CPS' request for help from leaders at the capital is caught in the state's own political quagmire. Gov. Bruce Rauner has offered some forms of greater fiscal assistance, but only if Chicago Mayor Rahm Emanuel expends his own political capital to push Rauner's turnaround agenda with the General Assembly's Democratic leadership. Their opposition to the GOP governor's worker's compensation and tort reforms, term limits, and local government union curbs have driven a seven-month-old impasse on adoption of a fiscal 2016 budget.
GOP leaders – backed by Rauner – added to the district's headline risk Wednesday in announcing legislation that would extend existing statutes allowing for a state takeover of troubled districts to include CPS.
One market participant said the legislation may be dead on arrival given Democratic control, but it still poses negative headline risks and is a distraction from efforts to arrive at some compromise that could help the district.
The GOP proposal would allow the State Board of Education to strip control of the district from the Chicago Board of Education, whose members are appointed by Mayor Rahm Emanuel, with the state superintendent appointing independent members of a special oversight board.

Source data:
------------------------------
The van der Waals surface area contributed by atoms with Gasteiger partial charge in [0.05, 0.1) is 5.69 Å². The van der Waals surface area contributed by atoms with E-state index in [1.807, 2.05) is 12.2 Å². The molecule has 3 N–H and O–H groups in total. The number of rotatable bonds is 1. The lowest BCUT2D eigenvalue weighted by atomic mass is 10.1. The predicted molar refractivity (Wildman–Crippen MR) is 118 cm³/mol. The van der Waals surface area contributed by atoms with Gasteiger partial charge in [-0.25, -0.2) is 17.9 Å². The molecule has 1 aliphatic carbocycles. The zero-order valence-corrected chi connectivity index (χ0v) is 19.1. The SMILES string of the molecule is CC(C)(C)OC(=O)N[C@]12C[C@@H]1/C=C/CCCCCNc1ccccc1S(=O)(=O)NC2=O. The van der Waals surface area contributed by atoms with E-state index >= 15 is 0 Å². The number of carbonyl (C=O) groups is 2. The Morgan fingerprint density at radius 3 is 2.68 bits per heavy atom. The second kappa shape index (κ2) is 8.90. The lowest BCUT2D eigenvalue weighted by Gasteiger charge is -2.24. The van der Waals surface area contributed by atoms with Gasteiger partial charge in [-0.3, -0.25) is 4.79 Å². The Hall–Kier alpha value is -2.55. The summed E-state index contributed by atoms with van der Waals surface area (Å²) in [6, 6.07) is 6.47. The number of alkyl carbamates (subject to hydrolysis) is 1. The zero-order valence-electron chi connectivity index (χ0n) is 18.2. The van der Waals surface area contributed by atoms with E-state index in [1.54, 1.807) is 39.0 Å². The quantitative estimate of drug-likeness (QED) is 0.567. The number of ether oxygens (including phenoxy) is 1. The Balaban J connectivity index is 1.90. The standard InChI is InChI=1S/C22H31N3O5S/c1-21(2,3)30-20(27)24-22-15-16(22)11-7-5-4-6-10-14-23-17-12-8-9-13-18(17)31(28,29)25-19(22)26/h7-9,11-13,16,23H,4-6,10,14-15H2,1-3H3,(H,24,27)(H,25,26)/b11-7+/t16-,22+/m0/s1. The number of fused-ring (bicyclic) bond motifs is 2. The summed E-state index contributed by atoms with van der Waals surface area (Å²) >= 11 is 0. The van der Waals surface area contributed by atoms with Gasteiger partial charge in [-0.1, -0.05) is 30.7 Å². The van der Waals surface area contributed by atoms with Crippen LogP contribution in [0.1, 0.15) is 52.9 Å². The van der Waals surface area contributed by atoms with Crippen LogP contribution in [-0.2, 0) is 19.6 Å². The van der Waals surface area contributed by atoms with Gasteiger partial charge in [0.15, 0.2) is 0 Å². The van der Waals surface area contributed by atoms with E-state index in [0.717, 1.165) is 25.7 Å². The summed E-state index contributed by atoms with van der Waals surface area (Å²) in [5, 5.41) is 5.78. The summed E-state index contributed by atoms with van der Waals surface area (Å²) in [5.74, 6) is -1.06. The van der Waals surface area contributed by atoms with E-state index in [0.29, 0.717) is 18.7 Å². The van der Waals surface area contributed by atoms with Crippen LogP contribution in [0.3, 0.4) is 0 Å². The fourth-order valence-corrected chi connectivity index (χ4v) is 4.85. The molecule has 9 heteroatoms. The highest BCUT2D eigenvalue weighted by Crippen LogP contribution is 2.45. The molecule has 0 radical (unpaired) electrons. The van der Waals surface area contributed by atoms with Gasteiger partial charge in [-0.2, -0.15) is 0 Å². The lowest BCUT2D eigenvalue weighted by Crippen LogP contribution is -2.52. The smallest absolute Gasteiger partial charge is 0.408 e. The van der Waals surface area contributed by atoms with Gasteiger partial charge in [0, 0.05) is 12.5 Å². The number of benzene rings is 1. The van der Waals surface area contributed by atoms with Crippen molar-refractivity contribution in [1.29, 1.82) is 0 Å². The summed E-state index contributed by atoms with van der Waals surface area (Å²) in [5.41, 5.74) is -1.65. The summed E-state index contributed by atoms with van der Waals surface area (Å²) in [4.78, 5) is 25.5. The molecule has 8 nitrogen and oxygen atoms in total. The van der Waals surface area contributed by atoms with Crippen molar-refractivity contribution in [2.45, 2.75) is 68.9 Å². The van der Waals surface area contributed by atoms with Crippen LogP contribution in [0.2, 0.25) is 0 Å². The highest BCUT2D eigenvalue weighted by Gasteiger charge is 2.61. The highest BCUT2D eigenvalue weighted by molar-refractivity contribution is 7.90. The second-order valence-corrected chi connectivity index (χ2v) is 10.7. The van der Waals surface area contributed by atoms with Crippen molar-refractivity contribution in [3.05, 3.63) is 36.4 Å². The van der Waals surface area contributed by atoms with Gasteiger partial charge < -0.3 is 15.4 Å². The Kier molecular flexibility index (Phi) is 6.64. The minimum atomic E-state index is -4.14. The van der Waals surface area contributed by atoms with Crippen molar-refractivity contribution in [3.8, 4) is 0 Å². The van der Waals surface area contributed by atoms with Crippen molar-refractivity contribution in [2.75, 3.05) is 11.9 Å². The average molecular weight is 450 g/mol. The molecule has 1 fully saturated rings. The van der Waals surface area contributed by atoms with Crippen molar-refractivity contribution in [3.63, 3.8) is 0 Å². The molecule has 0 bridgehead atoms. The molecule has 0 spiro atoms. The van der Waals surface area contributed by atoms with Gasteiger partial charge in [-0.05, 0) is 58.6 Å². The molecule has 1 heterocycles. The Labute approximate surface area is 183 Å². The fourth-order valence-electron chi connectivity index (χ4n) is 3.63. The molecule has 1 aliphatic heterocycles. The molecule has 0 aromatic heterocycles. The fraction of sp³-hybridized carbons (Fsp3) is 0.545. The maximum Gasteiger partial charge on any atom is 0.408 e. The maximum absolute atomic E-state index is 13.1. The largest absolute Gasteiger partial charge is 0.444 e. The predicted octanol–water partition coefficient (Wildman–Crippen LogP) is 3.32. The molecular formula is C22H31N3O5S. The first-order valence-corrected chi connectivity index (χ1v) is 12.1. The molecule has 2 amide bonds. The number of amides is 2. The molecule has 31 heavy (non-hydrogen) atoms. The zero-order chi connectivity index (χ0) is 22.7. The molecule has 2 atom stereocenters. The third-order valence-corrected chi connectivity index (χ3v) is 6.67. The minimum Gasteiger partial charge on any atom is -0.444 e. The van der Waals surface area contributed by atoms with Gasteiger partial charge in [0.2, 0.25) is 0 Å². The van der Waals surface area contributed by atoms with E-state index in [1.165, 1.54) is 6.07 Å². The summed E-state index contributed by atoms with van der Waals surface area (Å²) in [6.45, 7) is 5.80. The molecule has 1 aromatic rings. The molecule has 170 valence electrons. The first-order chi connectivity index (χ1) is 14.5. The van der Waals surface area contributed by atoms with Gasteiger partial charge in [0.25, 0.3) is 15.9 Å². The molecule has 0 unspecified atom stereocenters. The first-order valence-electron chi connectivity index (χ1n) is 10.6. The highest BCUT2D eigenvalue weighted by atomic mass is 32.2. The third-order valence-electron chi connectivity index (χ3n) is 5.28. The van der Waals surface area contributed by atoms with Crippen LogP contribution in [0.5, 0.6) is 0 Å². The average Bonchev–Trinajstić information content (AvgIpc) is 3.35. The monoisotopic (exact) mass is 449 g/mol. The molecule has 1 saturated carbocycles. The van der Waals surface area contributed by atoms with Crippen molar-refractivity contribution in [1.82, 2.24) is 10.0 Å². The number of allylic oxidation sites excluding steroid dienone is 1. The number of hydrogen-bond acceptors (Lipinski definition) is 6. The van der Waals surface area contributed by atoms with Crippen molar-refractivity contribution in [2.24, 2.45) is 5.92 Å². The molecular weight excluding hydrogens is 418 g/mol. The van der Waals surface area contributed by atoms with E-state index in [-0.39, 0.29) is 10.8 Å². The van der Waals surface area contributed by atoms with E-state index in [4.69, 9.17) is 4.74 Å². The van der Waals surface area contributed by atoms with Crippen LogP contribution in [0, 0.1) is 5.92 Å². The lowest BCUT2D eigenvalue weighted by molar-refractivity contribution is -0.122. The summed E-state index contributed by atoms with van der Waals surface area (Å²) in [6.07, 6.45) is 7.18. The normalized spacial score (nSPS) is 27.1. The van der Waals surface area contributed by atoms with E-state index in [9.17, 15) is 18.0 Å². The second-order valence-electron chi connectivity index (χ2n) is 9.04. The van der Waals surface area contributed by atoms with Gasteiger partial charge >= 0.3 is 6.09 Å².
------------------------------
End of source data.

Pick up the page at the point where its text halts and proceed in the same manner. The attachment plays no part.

Separate legislation expected soon would provide a path for the district to seek a restructuring under Chapter 9, which is not currently permitted under existing state statutes, if oversight doesn't resolve the district's fiscal woes. Eventually, an elected board would run CPS.
The legislative sponsors labeled the takeover a "lifeline" that won't offer a bailout, so it doesn't appear that the legislation offers any near-term help to avert a CPS fiscal collapse.
"We are throwing Chicago and CPS a lifeline," said House minority leader Rep. Jim Durkin. "The Chicago Public Schools are facing massive layoffs and a possible teachers' strike and despite credit downgrades to junk status CPS is now looking to long term bonds to pay for hundreds of millions of dollars in short term operating expenses."
The state would not be responsible for CPS debts under a takeover. "This is not a bailout," Durkin said at a news conference with co-sponsor Senate Minority Leader Christine Radogno.
Durkin said the city and CPS both face a fiscal crisis that could have been averted and both are due in part to their pension tabs. The bankruptcy legislation would allow both to pursue a Chapter 9. "The goal here is to provide the tools to right the ship," he said. Chicago Public Schools has $9 billion of unfunded liabilities and Chicago is saddled with $20 billion.